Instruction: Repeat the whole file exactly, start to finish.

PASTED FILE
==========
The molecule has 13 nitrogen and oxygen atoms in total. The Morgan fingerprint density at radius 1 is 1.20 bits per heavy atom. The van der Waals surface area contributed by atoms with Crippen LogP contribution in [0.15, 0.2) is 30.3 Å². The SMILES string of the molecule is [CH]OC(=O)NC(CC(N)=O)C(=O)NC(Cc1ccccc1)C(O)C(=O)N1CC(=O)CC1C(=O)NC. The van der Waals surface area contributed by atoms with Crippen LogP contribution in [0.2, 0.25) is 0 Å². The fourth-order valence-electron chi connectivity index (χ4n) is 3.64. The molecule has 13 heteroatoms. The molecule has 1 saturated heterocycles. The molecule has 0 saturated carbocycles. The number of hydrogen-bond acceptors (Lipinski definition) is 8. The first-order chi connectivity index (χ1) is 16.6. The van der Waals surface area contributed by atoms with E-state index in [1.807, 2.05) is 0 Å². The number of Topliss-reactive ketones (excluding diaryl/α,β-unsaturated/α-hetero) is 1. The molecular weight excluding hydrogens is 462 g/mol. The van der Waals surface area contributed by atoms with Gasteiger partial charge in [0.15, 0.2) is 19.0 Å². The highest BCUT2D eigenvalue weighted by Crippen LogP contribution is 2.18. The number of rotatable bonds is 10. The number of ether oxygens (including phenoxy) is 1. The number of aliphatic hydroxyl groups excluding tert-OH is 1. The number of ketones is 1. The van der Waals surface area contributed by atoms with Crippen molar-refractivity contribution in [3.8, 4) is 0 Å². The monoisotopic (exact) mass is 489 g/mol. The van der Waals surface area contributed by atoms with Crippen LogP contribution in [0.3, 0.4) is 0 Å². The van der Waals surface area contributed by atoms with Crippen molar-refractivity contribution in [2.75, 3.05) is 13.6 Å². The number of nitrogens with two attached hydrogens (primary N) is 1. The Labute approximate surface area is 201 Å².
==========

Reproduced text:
The molecule has 13 nitrogen and oxygen atoms in total. The Morgan fingerprint density at radius 1 is 1.20 bits per heavy atom. The van der Waals surface area contributed by atoms with Crippen LogP contribution in [0.15, 0.2) is 30.3 Å². The SMILES string of the molecule is [CH]OC(=O)NC(CC(N)=O)C(=O)NC(Cc1ccccc1)C(O)C(=O)N1CC(=O)CC1C(=O)NC. The van der Waals surface area contributed by atoms with Crippen LogP contribution in [0.2, 0.25) is 0 Å². The fourth-order valence-electron chi connectivity index (χ4n) is 3.64. The molecule has 13 heteroatoms. The molecule has 1 saturated heterocycles. The molecule has 0 saturated carbocycles. The number of hydrogen-bond acceptors (Lipinski definition) is 8. The first-order chi connectivity index (χ1) is 16.6. The van der Waals surface area contributed by atoms with E-state index in [1.807, 2.05) is 0 Å². The number of Topliss-reactive ketones (excluding diaryl/α,β-unsaturated/α-hetero) is 1. The molecular weight excluding hydrogens is 462 g/mol. The van der Waals surface area contributed by atoms with Gasteiger partial charge in [0.15, 0.2) is 19.0 Å². The highest BCUT2D eigenvalue weighted by Crippen LogP contribution is 2.18. The number of rotatable bonds is 10. The number of ether oxygens (including phenoxy) is 1. The number of aliphatic hydroxyl groups excluding tert-OH is 1. The number of ketones is 1. The van der Waals surface area contributed by atoms with Crippen molar-refractivity contribution in [3.8, 4) is 0 Å². The monoisotopic (exact) mass is 489 g/mol. The van der Waals surface area contributed by atoms with Crippen LogP contribution in [0.3, 0.4) is 0 Å². The van der Waals surface area contributed by atoms with Crippen molar-refractivity contribution in [2.75, 3.05) is 13.6 Å². The number of nitrogens with two attached hydrogens (primary N) is 1. The Labute approximate surface area is 201 Å².